A neurological system that has to constantly judge and evaluate its equally complex peers all the time is receiving a lot more input and having to adapt to a lot more than the same system developing in near isolation.

We have good reason to believe that the circuits that involve navigation/judgement calls and motor control received memory as a sort of addon that allowed this navigation/movement but now with potential for learning, remembering and proposing. At the same time this system added emotions on top of these existing circuits and their expressions to easily tap into memories and recall the adaptative response related to that situation.

Since we are good visually and are social creatures, we also evolved to identify these emotions in each other and the muscular expressions associated with emotion gave the basis for a language system to be developed.

Language made use of finer motor control skills related to tool using, abstract thinking and better work-memory. There is a lot of information being connected when we talk to each other, you can see patterns of thought based on body language, eye movement, that is because these motor circuits are somewhat hijacked by language, which uses several conections between sensory-motor circuits and social consideration circuits to process the information and articulate responses in real time.

Its likely that we became social because it was a natural step for creatures with that capacity to do so in our situation. There is also the inevitable conundrum that any decent existing species is gonna have a drive to survive which is gonna make it so that they have a biological similarity in the way their brains ascribe value to reality, consider motor action cost benefit, learns, remembers, etc. In our case, so many things are done by the same circuits with the same underlying principles.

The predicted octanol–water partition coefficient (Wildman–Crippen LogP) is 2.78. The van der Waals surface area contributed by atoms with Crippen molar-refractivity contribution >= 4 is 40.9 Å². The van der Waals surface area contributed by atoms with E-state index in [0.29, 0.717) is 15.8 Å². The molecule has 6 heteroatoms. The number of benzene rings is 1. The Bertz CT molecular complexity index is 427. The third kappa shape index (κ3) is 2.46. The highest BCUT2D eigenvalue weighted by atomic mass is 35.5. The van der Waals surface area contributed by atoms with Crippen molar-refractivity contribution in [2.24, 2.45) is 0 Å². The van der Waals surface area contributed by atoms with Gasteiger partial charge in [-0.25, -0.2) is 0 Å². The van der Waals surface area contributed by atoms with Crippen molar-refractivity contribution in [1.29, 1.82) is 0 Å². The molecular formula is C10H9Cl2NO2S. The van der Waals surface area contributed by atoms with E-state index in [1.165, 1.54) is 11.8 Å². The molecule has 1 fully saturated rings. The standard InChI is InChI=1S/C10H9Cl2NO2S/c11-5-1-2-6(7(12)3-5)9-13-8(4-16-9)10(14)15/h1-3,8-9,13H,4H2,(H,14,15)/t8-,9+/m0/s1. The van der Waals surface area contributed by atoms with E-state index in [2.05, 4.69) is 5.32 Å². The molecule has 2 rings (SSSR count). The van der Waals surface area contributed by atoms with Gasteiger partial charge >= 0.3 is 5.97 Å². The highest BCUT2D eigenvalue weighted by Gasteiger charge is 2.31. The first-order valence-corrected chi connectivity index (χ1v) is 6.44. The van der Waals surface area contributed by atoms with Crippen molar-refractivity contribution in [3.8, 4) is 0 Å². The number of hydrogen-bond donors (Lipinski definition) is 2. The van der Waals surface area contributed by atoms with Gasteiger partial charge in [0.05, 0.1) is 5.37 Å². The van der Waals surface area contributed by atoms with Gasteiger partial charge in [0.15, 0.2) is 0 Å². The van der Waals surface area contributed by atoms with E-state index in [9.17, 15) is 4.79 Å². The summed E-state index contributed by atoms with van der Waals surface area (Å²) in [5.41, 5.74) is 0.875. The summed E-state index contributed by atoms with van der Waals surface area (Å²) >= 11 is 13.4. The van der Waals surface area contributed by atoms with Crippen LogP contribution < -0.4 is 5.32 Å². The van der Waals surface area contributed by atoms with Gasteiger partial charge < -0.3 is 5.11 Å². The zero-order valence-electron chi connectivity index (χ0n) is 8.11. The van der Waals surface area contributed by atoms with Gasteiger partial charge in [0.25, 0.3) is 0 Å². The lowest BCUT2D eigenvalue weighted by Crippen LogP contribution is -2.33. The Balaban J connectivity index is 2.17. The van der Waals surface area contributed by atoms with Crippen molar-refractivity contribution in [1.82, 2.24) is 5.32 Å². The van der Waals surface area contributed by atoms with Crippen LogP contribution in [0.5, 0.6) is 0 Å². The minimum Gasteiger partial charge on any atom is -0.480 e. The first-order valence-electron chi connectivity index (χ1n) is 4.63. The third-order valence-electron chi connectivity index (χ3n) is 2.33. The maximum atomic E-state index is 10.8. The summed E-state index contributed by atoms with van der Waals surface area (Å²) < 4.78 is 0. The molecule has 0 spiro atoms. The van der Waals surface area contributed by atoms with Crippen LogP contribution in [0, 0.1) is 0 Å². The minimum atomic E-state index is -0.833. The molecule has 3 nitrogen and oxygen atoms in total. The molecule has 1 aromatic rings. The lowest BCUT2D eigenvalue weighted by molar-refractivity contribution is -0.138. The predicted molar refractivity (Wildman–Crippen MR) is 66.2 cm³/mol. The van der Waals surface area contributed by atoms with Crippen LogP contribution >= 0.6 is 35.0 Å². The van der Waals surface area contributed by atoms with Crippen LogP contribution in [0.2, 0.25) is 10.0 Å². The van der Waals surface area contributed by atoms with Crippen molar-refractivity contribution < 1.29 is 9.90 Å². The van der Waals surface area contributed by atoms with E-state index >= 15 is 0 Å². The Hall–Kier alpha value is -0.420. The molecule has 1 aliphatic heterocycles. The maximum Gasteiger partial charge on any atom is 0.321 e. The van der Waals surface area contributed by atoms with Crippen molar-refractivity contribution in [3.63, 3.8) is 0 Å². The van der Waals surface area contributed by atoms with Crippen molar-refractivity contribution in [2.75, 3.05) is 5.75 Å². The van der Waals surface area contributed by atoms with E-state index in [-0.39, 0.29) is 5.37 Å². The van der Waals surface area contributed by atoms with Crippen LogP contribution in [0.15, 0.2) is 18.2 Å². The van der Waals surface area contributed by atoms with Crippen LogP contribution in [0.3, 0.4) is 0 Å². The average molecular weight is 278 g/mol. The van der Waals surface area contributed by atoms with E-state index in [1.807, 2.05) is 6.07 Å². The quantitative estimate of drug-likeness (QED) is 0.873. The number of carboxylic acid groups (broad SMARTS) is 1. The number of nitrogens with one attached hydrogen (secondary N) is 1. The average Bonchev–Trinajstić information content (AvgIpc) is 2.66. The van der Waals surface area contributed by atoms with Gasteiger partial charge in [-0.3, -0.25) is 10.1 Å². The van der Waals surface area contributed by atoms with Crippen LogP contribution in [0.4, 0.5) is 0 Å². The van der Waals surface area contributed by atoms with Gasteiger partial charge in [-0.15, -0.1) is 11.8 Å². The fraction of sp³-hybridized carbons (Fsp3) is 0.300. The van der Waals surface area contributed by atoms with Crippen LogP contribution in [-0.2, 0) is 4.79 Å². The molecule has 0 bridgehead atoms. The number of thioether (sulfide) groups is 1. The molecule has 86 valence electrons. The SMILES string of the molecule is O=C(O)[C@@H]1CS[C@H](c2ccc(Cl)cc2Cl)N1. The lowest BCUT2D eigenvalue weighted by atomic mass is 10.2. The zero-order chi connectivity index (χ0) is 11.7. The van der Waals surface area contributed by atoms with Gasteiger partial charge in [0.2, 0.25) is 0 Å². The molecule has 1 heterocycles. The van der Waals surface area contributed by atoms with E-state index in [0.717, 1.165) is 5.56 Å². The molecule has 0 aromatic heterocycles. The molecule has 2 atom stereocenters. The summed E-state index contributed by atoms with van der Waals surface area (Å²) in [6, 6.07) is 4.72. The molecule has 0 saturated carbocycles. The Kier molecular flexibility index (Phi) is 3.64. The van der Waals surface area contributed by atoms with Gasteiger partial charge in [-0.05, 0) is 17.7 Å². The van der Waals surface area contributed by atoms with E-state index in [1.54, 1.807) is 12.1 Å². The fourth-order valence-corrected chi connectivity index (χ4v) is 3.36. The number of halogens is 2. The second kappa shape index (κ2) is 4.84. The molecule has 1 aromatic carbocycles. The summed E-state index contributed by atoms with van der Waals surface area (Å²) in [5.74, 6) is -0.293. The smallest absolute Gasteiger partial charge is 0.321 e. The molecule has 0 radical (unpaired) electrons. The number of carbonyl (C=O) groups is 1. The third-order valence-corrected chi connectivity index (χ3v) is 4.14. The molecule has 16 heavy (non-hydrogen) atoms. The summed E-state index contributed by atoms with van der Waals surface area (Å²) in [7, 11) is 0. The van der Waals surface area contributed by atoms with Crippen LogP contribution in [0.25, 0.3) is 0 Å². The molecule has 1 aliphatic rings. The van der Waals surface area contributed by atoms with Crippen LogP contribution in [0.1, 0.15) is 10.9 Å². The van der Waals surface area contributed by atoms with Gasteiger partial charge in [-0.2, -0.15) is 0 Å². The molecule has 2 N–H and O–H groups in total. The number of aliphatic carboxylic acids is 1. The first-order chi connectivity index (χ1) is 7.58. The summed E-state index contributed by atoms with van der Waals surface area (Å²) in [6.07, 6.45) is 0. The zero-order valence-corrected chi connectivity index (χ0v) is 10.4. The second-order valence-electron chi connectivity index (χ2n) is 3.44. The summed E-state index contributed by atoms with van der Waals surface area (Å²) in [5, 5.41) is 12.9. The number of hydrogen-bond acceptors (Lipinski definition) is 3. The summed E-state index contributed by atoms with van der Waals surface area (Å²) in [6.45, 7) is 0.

Therefore if the life being considered is anything like ours in the sense that it evolved with a basic sensory-motor-value system then developing shared intentionality would be a question of capacity and habit.

I heard that two male dolphins usually team up to find and mate with a female. One of them holds the female while the other copulates. Isnt that shared intentionality? In the end its all a question of being able to fire those conections, anything with enough IQ is gonna realize that its worth working toghether for a single goal. Its part of any halfway decent value judgement system that asserts how much an action is gonna be worth for the being. At some point you start getting too smart not to cooperate, specially if there are hazards and other evil beings out in the woods threathening your survival.


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Could we have a species that was either fully autistic, or Asperger-like, putting together social alliances through rational calculation?
You could have a human culture do that already with enough forethought to explain it.

In terms of having a species, well its not like we have any biomarkers for that yet to really understand whats going on, but for some reason, maybe due to their single-mindedness when hunting prey, I think cats would make a great autistic species.

But I wouldnt recommend making it a mandatory trait.

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I'm not sure we know.
We can always be sure we dont know enough.